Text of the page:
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IN REVIEW: Why Dallas’ business climate is the model for the nation.

By Richard C. Wilson |

Are the business prospects for Dallas/Fort Worth great? Are the economic prospects for the nation good? Will the Reagan economics policy work to significantly stimulate U. S. economic expansion? The answer to these questions based on the available facts (as opposed to opinions) is a resounding yes on all three counts. Why will the economic policies proposed by the Reagan administration work? Because most of the basic theories, on a more limited scale, are already working. They’ve been working in Dallas and Fort Worth for years. Without going into a lot of abstract logistics, the Reagan policies are designed to accomplish one major economic result and one major governmental-political impression. The projected result is to actually increase the materialistic rewards for those who do business in the U. S. economy. The social-political message of the entire package is that the central government of the U. S. has adopted an attitude that is more pro-business than that of the past.

Dallas and Fort Worth have blossomed during times that have been hard elsewhere. This is predominantly due to the pro-business stance that is now being tested on a national scale. But a high level of confusion surrounds present discussions of national economic policy and how it will influence us locally. Things may actually get a little worse before they get better, and the confusion rests in the growing intensities of attitude and expectations by both critics and supporters of the Reagan administration’s economic policies. The danger with this heated environment is the possibility that the Reagan administration’s economic policies will be blamed for something they did not cause. And because of this, these policies may get sidetracked or stalled.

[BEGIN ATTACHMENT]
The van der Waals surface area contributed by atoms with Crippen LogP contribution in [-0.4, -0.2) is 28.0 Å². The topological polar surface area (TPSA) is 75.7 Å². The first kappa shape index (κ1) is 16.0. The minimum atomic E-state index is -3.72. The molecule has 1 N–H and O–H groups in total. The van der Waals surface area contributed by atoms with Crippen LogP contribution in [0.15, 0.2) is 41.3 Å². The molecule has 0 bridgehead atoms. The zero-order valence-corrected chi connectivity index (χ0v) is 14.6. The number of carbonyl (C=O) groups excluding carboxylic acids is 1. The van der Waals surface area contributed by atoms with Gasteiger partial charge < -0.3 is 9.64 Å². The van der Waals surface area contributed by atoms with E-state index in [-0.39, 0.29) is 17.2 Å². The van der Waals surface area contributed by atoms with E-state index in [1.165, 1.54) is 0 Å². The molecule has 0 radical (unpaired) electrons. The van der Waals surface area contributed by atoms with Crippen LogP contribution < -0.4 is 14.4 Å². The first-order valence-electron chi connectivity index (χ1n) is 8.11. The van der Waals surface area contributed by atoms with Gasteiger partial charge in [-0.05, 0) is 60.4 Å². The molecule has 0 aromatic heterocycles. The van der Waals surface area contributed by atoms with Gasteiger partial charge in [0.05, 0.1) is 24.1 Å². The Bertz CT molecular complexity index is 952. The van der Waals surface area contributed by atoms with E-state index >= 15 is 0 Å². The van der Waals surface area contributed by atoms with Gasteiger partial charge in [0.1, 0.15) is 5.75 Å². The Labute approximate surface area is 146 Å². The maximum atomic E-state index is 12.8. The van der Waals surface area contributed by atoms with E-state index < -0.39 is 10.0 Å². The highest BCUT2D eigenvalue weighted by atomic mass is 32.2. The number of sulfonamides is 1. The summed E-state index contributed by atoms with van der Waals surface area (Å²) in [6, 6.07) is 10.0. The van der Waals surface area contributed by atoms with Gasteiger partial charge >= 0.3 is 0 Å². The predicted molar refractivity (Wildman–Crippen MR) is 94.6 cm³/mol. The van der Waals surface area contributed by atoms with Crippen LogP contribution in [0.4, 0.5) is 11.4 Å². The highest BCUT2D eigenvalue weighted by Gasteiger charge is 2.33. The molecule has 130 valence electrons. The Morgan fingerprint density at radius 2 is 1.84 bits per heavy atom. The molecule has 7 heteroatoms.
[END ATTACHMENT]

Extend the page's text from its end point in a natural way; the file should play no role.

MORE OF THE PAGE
Inflation is the area that could create real trouble for President Reagan and his economic programs, even though the last nine months have shown improvement. Inflation accelerated from a low of about 5 per cent in 1976 to a high of 13. 3 per cent in 1979. Last year, consumer prices increased by an average of 12. 4 per cent for the whole year, which is somewhat below the 13. 3 per cent for 1979. However, this 12. 4 per cent average for 1980 disguises a significant change that can be seen in the movement of consumer prices since October 1979. Consumer prices during the last three months of 1979 and for the first three months of 1980 were rising at annual rates in the 15 to 17 per cent range. Over the last six months (ending March 1981) these prices have been increasing less rapidly at 10 to 12 per cent.

This improvement in inflation did not go unnoticed in Washington, especially by those who presented the Reagan package. During the campaign and early days in office, Reagan and his advisors made it clear that the tax and spending cuts were a long-range program to lessen inflation. It would take time for results to be seen. Yet as discussions and debates took place before the various congressional committees, and the atmosphere started heating up between critics and supporters, the Reagan spokesmen began to imply that their policies might reduce inflation in a hurry.

The majority of economists believe that national inflation will stay about the same (10 to 11 per cent) or gradually improve. Those arguing Reagan’s case for spending cuts earlier this year started to imply that while inflation had improved some, it was still bad. If Congress did not put through this package of spending cuts, they seemed to imply, then inflation would still run high, and Congress would be deemed an obstruction.

The expectation that the Reagan programs will improve our economic situation in a hurry is a dangerous one. Some of the policies that are most apt to fall under impatient criticism are those that can make a strong positive effect on long-range economic expansion. Inflation during the last half of this year will have nothing to do with the Reagan administration’s policies. Inflationary expectations can be reduced or broken, but that will take time. The Reagan administration’s economic policy can have a definite positive effect, but it won’t wield influence by the end of this year or early 1982. Taking into account the rather strong recovery since the short 1980 recession, inflationary pressures should start showing up during the rest of 1981 and into 1982. Hopefully, inflation won’t turn out to be as high as the 14 to 15 per cent expected. While national inflation may look bad for early 1982, this doesn’t mean inflation will remain that way.